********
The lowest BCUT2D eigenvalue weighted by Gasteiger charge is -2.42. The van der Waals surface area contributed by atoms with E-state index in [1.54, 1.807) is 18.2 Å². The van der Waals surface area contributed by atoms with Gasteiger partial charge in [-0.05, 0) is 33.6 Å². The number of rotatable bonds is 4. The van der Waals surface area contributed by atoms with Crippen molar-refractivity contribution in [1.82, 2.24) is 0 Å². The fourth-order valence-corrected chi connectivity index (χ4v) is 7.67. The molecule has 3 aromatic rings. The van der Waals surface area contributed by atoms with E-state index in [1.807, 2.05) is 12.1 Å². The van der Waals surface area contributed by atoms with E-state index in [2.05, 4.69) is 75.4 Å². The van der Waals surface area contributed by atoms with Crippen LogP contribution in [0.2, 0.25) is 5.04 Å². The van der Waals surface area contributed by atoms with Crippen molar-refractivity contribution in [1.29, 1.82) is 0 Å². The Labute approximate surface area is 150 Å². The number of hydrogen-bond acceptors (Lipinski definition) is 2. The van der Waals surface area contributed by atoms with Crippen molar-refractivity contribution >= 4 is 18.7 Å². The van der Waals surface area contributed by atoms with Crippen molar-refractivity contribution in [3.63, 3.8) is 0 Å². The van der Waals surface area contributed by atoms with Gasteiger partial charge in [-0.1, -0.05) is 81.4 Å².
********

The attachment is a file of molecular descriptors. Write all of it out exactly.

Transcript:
The lowest BCUT2D eigenvalue weighted by Gasteiger charge is -2.42. The van der Waals surface area contributed by atoms with E-state index in [1.54, 1.807) is 18.2 Å². The van der Waals surface area contributed by atoms with Gasteiger partial charge in [-0.05, 0) is 33.6 Å². The number of rotatable bonds is 4. The van der Waals surface area contributed by atoms with Crippen molar-refractivity contribution in [1.82, 2.24) is 0 Å². The fourth-order valence-corrected chi connectivity index (χ4v) is 7.67. The molecule has 3 aromatic rings. The van der Waals surface area contributed by atoms with E-state index in [1.807, 2.05) is 12.1 Å². The van der Waals surface area contributed by atoms with E-state index in [2.05, 4.69) is 75.4 Å². The van der Waals surface area contributed by atoms with Crippen LogP contribution in [0.2, 0.25) is 5.04 Å². The van der Waals surface area contributed by atoms with Crippen molar-refractivity contribution in [1.29, 1.82) is 0 Å². The Labute approximate surface area is 150 Å². The number of hydrogen-bond acceptors (Lipinski definition) is 2. The van der Waals surface area contributed by atoms with Crippen molar-refractivity contribution >= 4 is 18.7 Å². The van der Waals surface area contributed by atoms with Crippen molar-refractivity contribution in [3.63, 3.8) is 0 Å². The van der Waals surface area contributed by atoms with Gasteiger partial charge in [-0.1, -0.05) is 81.4 Å².